Archive for August, 2010

h1

Buttered Side Down

August 30, 2010

I’ve been on a crazy Edna Ferber kick for the past week, starting with a reread of the Emma McChesney books. Up until last week, my knowledge of Ferber was restricted to Emma McChesney, Dinner at Eight, and Giant, so I wasn’t surprised to find that she doesn’t always feel called upon to produce a happy ending, but there’s “Let’s not have a happy ending this time,” and there’s “Buttered Side Down is kind of a perfect name for this collection of stories.” Although, to be fair, the collection Cheerful — By Request is approximately as depressing. Read the rest of this entry ?

Advertisements
h1

The Semi-Detached House

August 29, 2010

I almost wasn’t going to post about The Semi-Detached House, because I like it too much and have little else to say about it. It’s just a book about (mostly) nice people who meet and (mostly) really like each other. Also it’s very funny. I wholeheartedly recommend it.

 

ETA: The link above goes to the UPenn Celebration of Women Writers page, which is awesome, and worth browsing, but the book is also available at Google Books.

h1

The Semi-Attached Couple

August 24, 2010

A couple of months ago, I was unexpectedly sent a boxful of Virago Modern Classics. One of them contained Emily Eden’s two novels, The Semi-Attached Couple and The Semi-Detached House. People kept telling me as I was reading that they really liked the title of my book, and I kept having to explain that it was actually two books. The titles are still pretty good, I think.

There’s a quote on the back of this book — no, wait: there are three quotes on the back, and all three compare Eden to Jane Austen. One of them, the one I’ve seen several times before, says that Emily Eden is the person whose books you read when you’ve finished all of Austen. I hesitate to say I’ve read all of Jane Austen — I don’t feel like I need to read all of her juvenilia, and having read one of the unfinished novels, I’m not terribly interested in reading the other. I’m not sure if the number of times I’ve read Lady Susan counts for anything. Anyway, I’m a fan.

You can see the Jane Austen comparisons from the start of The Semi-Attached Couple, which was written in 1829, but not published until after the success of The Semi-Detached House, which was released in 1859. It’s set in the same sort of world as Pride and Prejudice, and one of the families seems intended to draw comparisons to the Bennetts, although for the most part Eden concentrates on the characters who move in similar circles to the Darcys and Bingleys. So, there are characters similar to Jane Austen’s. There are plot elements similar to Jane Austen’s. Emily Eden’s brand of gentle satire is similar to Jane Austen’s. As I read The Semi-Attached Couple, I began to feel really irritated that I had been introduced to Eden in terms of Austen. Read the rest of this entry ?

h1

One month to Captain Blood Day

August 19, 2010

I realize I’m not getting a very high rate of audience participation here, but I’d appreciate it if you could take the time to press a button or two.

And if so, would you mind letting me know which ones?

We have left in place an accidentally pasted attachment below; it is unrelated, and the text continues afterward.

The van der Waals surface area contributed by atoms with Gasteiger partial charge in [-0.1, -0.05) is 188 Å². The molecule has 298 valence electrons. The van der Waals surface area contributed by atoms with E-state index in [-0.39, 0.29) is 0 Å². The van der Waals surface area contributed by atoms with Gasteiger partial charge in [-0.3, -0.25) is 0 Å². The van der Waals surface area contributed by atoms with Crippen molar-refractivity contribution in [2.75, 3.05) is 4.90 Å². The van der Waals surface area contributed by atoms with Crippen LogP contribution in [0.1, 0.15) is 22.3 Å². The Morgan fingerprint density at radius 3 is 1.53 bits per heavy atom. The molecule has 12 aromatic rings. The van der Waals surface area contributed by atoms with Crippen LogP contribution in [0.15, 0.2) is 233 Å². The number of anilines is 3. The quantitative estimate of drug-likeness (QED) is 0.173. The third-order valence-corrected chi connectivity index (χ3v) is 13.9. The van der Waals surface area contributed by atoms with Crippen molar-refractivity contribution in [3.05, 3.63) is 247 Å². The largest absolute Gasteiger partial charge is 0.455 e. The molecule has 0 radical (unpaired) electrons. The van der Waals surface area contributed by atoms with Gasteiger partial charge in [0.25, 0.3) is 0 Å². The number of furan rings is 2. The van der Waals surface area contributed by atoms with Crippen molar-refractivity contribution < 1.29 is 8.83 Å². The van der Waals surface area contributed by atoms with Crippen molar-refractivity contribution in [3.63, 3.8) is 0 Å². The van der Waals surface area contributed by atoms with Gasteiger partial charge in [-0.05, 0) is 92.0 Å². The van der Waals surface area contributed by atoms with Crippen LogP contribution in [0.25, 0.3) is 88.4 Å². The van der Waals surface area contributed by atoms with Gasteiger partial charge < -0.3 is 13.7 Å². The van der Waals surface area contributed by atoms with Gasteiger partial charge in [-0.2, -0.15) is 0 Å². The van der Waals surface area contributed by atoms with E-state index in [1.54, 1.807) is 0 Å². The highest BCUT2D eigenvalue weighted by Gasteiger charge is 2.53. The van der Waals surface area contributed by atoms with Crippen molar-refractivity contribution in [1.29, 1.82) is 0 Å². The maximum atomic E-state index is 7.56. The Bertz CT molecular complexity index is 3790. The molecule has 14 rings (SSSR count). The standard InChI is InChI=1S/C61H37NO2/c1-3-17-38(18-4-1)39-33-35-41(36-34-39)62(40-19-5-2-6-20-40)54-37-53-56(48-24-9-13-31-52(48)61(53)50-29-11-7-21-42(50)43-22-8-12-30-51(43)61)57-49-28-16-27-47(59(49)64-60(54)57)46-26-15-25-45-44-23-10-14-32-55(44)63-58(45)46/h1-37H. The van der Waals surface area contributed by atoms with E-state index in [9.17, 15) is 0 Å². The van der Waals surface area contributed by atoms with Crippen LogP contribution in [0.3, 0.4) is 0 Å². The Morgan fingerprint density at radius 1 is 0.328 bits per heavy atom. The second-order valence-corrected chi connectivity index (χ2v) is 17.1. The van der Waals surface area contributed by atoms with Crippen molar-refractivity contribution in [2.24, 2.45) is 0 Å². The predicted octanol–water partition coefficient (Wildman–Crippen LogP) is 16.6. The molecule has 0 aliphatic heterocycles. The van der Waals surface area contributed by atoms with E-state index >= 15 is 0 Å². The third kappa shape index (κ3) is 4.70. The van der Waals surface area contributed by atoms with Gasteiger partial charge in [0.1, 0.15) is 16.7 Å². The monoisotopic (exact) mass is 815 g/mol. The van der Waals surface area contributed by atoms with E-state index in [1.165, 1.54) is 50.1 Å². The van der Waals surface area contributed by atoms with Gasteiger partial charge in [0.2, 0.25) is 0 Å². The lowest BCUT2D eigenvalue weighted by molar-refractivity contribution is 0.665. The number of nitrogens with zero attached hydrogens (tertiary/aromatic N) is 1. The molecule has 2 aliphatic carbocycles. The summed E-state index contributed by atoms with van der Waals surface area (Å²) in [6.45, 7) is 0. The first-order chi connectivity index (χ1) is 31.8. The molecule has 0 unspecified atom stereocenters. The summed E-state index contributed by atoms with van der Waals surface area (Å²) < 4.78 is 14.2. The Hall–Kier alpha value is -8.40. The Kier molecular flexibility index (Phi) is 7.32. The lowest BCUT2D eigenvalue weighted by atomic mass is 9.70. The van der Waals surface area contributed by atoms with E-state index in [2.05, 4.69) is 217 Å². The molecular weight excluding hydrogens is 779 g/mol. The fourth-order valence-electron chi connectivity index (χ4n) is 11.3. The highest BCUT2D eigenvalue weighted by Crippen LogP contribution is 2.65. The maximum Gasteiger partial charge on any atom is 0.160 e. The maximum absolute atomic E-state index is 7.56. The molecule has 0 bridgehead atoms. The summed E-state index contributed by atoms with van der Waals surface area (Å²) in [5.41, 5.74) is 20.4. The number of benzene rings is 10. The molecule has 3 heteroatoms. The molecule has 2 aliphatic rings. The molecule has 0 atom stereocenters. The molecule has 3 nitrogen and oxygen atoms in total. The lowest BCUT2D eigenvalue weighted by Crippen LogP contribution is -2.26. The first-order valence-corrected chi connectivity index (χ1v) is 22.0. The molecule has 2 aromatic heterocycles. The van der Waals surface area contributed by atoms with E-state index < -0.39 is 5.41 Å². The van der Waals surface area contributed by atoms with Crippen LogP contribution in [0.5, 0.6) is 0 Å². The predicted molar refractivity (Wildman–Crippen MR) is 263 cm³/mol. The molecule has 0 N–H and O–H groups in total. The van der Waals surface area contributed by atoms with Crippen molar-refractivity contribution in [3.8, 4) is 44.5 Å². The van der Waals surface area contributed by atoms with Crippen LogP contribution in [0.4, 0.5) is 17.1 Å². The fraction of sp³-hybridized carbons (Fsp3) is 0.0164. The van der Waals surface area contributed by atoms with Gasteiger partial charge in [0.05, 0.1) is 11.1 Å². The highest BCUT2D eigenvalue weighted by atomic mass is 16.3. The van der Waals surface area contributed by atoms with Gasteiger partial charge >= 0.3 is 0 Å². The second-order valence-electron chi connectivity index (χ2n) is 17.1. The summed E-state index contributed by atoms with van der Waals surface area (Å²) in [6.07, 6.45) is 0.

h1

Strong Women?

August 18, 2010

A commenter on my post at Edwardian Promenade asked for recommendations of Edwardian Era novels with strong female characters. I thought I’d repost my reply here, along with a request for recommendations from you guys. There are undoubtedly not enough strong female characters in early 20th century popular fiction, but with our combined knowledge, I’m sure we can put together a longer list than this.

I have a few recommendations, none of which are exactly in the right period. I hope they help anyway.
The first book featuring Emma McChesney was published in, I think, 1915. Mrs. McChesney is probably the strongest character I’ve come across in early 20th century fiction, period.

A Woman Named Smith, from 1919, is one of my favorite books, mostly because the heroine, Sophy, discovers over the course of the book that she’s a lot stronger and more capable than she thought.

Lady Peggy O’Malley is from 1915-ish, and her book is in part a WWI one. Her family is horrible, but she rises above them, and retains her spunk and pluckiness almost until the last page.

Lois Cayley is a self-proclaimed adventuress from…sometime between 1895 and 1900. She becomes a maid, a bicycle advertisement, a typist, and a reporter, and although the book bogs down towards the end, the earlier parts make up for it.

h1

Reviews at EP: In the Bishop’s Carriage

August 16, 2010

I am extremely excited to announce that Evangeline Holland of Edwardian Promenade, one of my favorite blogs, has asked me to do monthly guest posts there.

This first one is on In the Bishop’s Carriage, by Miriam Michelson, which has been one of my favorite books since I first discovered it in a flea market in Santa Cruz, CA about six years ago.

h1

The Heart of Una Sackville

August 2, 2010

I’m not quite sure how I feel about The Heart of Una Sackville. When I was about halfway through, I’d all but decided that it was my new favorite book, but I hated the ending.

This is one of those “Dear Diary, I have just been given this diary…” books, which is sometimes good and sometimes bad, because the narrator will always fall in love with someone and remain oblivious for far longer than you would think possible. And when it’s done well, that’s one of my favorite tropes (see Dear Enemy), but when it’s too obvious, it can be completely infuriating. Here, it starts out infuriating, briefly becomes pretty much the best thing ever, and then does that thing that often happens in romance novels where the unresolved sexual tension all drains away at once without leaving anything in its place. Read the rest of this entry ?